Getting STEM to Grow: How Math for America Retains Teachers Amidst Shortage

Entranced by the lesson, the teachers lean forward in their chairs. The chatter ceases when their instructor speaks, eyes darting to the front of the room. On this Thursday night in the Math for America building on Broadway, they are students too, eager to ask questions and collaborate. BrainWaves, the workshop of the evening, is about how to bring neuroscience into the classroom. Though this might seem advanced for K-12 curriculum, the teachers extract the information they can from neuroscientist, Ido Davidesco, Ph.D., hoping to integrate it into their own schools.

Workshops like this one hosted by the Math for America fellowship program- which consists of Early Career and Master Teachers- are only one part of the ten-year-old organization’s initiative to retain science, technology, engineering, and math (STEM) teachers, who are increasingly and disproportionately impacted by teacher shortages across the nation.

Along with a $15,000 annual stipend over four years ($12,000 for Early Career), Master Teachers with over four years of classroom experience receive professional learning opportunities like conventions, monthly meetings, mentorships, or workshops- many created and taught by the teachers themselves- to incentivize their stay. It seems to be working. While the annual attrition rate for experienced STEM teachers across New York City is 9 percent, only 4 percent of MfA Master Teachers leave teaching each year, according to Senior Public Relations Associate, Scott Woodson.

The current president of Math for America, John Ewing, says, “We want to change the way we think about teaching math and science in this country- to make it more exciting, more prestigious, and more attractive- so teachers stay and young people want teaching careers.”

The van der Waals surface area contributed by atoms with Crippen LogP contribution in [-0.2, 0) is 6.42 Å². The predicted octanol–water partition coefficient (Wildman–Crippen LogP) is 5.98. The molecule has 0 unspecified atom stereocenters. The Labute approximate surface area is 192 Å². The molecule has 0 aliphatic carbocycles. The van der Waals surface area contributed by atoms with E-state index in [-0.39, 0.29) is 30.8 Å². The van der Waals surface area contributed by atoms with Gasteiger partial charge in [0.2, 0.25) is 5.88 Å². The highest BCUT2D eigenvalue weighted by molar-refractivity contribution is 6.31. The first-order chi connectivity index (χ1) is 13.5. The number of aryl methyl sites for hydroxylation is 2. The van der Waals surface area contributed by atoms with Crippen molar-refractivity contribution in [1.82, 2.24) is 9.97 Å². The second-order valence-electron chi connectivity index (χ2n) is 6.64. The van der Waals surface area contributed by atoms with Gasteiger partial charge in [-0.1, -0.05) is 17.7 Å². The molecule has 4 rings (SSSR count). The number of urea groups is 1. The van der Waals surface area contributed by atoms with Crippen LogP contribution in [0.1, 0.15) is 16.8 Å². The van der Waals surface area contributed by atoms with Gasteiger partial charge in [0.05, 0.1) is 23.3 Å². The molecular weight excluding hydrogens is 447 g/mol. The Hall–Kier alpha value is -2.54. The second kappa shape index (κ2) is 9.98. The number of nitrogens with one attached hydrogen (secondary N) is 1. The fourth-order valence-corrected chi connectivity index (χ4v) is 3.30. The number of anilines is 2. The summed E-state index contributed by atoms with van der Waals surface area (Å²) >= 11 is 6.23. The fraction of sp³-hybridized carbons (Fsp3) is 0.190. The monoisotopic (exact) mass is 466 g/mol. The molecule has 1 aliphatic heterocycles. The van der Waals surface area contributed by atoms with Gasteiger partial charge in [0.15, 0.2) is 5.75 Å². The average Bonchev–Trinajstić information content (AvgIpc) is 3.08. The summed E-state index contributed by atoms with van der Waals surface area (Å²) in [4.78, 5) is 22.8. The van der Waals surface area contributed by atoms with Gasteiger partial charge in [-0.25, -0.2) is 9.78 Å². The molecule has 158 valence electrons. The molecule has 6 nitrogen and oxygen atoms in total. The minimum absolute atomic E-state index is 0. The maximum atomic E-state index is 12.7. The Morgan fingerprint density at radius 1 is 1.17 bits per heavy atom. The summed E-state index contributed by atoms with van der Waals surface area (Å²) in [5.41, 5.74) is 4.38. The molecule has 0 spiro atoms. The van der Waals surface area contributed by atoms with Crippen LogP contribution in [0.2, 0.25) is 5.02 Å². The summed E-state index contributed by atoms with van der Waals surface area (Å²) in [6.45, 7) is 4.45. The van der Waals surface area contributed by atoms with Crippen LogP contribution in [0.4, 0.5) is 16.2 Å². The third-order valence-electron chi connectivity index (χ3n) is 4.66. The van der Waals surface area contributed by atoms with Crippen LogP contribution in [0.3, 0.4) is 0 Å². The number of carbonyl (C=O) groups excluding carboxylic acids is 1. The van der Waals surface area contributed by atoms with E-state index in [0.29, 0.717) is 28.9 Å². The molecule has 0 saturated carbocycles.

The situation in New York is representative of the national crisis, but most states don’t have programs as large or teacher autonomous as MfA, says Woodson. Though New York’s decline of students entering teacher education programs over the last five years was 11 percent lower than the national average of 46, urban and rural school districts shoulder the most shortages. In the 2015-16 school year, 42 states reported shortages in math to the Department of Education and 40 reported shortages in science, the highest numbers after special education. Despite facing of a growing number of students and increasing importance of STEM knowledge in an industrial society, STEM education struggles as teachers seek other alternatives.

It is no secret that many American teachers have long felt underpaid and undervalued. Only 34 percent of US teachers reported that they felt valued by society in 2013, according to the Teaching and Learning International Survey (TALIS), compared to nearly double that from the world’s top countries for education. A study released in September by the Learning Policy Institute (LPI), a nonpartisan organization launched last year, further cited low teacher morale and feelings of scapegoating as primary causes for the shortage, Moreover, it reported that attrition rates, at 8 percent nationwide, accounted for 95 percent of the educator drought.

“We knew it was high, but we didn’t imagine it being such a huge share of the demand,”says Linda Darling-Hammond, one of the founders of  the LPI. If nothing is done to stop it, she says, the country could be grappling with a shortage of over 100,000 teachers annually by 2018.